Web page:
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  • I sit at the desk in the spare bedroom where I sleep when my girlfriend's away. I try to figure out my lower back pain this morning. A little stiffness or something more serious? I calmly try to reorganize the tasks I didn't have time for yesterday.

    In the next room my son replays the same YouTube clips over and over. A particular section of "When You Wish Upon in Star" in French. The Section of Bambi when he gets his name. "You are a real boy" from Pinocchio. "A Smile and a Song" in what sounds like Italian.

    When I am annoyed and I let the pressure of too-long to-do lists get to me, I think, "I can endure this". I think "Resist the urge to tell him to stop, he will just start up again unless there is a consequence, and you are too tired to police whether there will be a consequence every time." I think "Just tell him to try a different clip to help him get unstuck, like Michele, my late wife, used to do, so naturally, knowing it was right, or maybe because that's all there was to do." I think, just tell him you are closing his door for a few minutes, and then close your door, so you can have enough quiet to think.

    But today I think, "what's he trying to do in there?" I think "what's he trying to figure out?" I think, "he's up to something, I wonder what it is". I think, "he proceeds with a certainty I wish I had sometimes". I think, "isn't this interesting?" I hear his soft voice trying out a few of the phrases. Sometimes he bounces his body on the bed during sections he finds particularly exciting. He's 22. I'm 56.

    We have our weekend routines, our daily routines, a complex web of specific tasks that we do in particular ways, day after day, mostly meaningless in the abstract, completely meaningful to us. We make our own meaning, and some mornings like this when there is an effective level of indifference in the air, the inner voices of doubt fall silent, and we go on our merry way. Lately I have been successful at changing existing routines with a calmer voicer and a plainer manner that has seemed to make resistance to change less painful for him.

    Resistance to change. Having to navigate life when you don't know what's coming next and don' t have the words to ask. Being reduced to a fraction of what you are in everyone's perception of you, in your own father's perception of you when he rushes too much, just because you can't communicate what you feel and think precisely enough, as if you didn't think and feel at all. Having to somehow shoehorn complex emotions and situations and questions and feelings you recognize but cannot describe into the few phrases and constructs you do have to try to make yourself understood. Learning endless, boundless, limitless, buddha-testing patience, because you have no choice. Not me. Him.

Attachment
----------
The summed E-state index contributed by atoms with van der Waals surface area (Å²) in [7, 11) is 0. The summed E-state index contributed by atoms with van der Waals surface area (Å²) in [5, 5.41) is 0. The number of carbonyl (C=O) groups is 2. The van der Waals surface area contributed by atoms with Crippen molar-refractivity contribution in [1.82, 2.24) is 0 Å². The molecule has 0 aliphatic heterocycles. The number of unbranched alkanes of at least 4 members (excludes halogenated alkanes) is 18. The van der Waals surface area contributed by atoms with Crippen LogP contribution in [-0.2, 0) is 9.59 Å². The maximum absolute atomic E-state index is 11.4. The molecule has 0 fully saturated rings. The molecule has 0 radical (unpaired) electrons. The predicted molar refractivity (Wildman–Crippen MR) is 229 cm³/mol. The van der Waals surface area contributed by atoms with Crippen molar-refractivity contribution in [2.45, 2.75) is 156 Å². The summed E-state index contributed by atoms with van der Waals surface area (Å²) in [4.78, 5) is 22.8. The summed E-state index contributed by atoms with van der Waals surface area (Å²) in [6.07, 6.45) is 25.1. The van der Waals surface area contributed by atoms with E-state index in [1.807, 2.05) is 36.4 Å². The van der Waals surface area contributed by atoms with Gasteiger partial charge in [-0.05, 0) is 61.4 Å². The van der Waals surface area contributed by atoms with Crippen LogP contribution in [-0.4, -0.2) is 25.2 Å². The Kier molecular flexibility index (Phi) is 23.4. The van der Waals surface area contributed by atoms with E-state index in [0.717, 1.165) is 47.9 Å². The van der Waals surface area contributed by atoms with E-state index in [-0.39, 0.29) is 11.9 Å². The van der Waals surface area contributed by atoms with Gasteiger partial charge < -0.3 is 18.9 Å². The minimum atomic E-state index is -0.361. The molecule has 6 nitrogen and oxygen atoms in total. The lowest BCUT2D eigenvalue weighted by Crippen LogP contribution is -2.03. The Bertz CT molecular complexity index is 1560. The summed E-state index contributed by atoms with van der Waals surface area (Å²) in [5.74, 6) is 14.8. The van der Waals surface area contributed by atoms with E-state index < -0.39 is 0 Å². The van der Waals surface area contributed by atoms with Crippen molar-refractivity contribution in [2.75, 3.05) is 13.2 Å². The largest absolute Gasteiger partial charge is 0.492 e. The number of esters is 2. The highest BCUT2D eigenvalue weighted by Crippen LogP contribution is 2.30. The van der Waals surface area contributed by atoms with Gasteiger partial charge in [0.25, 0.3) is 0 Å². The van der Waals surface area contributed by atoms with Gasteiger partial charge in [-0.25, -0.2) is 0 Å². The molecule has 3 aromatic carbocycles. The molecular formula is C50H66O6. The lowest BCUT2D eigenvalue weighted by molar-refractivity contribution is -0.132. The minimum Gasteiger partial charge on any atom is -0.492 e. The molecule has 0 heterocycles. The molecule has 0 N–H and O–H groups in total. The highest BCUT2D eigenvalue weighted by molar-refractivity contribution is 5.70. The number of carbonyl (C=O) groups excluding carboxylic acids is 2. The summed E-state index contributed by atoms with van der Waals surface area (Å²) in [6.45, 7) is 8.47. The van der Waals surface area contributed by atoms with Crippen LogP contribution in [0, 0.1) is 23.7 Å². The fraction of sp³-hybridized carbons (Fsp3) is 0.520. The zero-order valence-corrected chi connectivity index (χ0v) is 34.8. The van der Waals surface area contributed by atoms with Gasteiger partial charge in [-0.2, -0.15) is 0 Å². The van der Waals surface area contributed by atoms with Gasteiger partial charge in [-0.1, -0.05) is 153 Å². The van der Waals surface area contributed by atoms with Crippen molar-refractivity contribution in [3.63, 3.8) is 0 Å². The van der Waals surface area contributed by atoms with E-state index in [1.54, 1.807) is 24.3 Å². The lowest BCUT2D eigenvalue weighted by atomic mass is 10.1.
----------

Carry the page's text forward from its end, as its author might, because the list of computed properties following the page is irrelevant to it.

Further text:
Instead of confused looks from strangers in restaurants who have never imagined ways as different as his of experiencing and interacting with the world--I cannot remember that far back but have to believe I was among them before he became my son--he deserves standing ovations, recognition, the applause veterans receive in airports, every day fighting the good fight, with the grace and poise not even to let on that it is a fight. But is it any less a fight? Can there be courage without fear?

    Now he is laughing. Barney is singing "Who took the cookies from the coo-kie jar?" We've turned this into a game we play at home. With my back barking this morning, I don't get up and walk in and engage him over this like I usually do. Sometimes he comes in to get me to play this with him. Sometimes he doesn't, usually when I've blown him off once or twice, when I'm too tired, or my back is barking, or my to-do list from yesterday is too long and now it's today already. He feels that, even if he doesn't say it. I try to come to terms with not getting up every time, every time to make sure he wiped properly and brushed properly and washed properly, trying somehow to recapture the hidden art of fading prompts and fostering independence that always seems a half step ahead of us.

    "Mmmmm smores, they're so good to eat, mmmmm smores a real candy treat". Aaron's singing responsively now, his calloused hands manipulating the touchpad, volume, windows of multiple clips and half a dozen other things he manipulates so quickly that no one who stays or lives with him can figure out when he is actually doing or how he does it, or maybe we just haven't tried hard enough.
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